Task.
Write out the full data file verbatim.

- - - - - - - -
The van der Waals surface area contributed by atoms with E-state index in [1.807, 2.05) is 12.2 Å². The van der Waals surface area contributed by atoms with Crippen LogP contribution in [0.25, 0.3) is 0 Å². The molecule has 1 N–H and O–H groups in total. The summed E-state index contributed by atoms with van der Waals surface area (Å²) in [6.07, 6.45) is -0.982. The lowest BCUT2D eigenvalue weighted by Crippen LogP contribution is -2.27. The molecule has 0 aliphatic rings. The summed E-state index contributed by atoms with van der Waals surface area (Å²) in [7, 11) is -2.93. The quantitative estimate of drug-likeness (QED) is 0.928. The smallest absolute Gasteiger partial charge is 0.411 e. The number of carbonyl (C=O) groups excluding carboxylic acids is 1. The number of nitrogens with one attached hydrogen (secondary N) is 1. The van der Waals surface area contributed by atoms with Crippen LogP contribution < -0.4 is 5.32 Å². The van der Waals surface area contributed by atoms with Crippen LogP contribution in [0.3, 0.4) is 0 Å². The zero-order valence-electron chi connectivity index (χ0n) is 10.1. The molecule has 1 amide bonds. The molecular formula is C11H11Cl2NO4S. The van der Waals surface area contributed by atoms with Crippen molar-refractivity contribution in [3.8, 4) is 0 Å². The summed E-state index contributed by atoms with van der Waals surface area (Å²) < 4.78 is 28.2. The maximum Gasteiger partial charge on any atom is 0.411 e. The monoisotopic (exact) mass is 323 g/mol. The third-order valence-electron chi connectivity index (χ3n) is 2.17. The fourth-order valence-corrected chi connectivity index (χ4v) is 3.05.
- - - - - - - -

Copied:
The van der Waals surface area contributed by atoms with E-state index in [1.807, 2.05) is 12.2 Å². The van der Waals surface area contributed by atoms with Crippen LogP contribution in [0.25, 0.3) is 0 Å². The molecule has 1 N–H and O–H groups in total. The summed E-state index contributed by atoms with van der Waals surface area (Å²) in [6.07, 6.45) is -0.982. The lowest BCUT2D eigenvalue weighted by Crippen LogP contribution is -2.27. The molecule has 0 aliphatic rings. The summed E-state index contributed by atoms with van der Waals surface area (Å²) in [7, 11) is -2.93. The quantitative estimate of drug-likeness (QED) is 0.928. The smallest absolute Gasteiger partial charge is 0.411 e. The number of carbonyl (C=O) groups excluding carboxylic acids is 1. The number of nitrogens with one attached hydrogen (secondary N) is 1. The van der Waals surface area contributed by atoms with Crippen LogP contribution < -0.4 is 5.32 Å². The van der Waals surface area contributed by atoms with Crippen LogP contribution in [0.3, 0.4) is 0 Å². The zero-order valence-electron chi connectivity index (χ0n) is 10.1. The molecule has 1 amide bonds. The molecular formula is C11H11Cl2NO4S. The van der Waals surface area contributed by atoms with Crippen molar-refractivity contribution in [3.8, 4) is 0 Å². The summed E-state index contributed by atoms with van der Waals surface area (Å²) < 4.78 is 28.2. The maximum Gasteiger partial charge on any atom is 0.411 e. The monoisotopic (exact) mass is 323 g/mol. The third-order valence-electron chi connectivity index (χ3n) is 2.17. The fourth-order valence-corrected chi connectivity index (χ4v) is 3.05.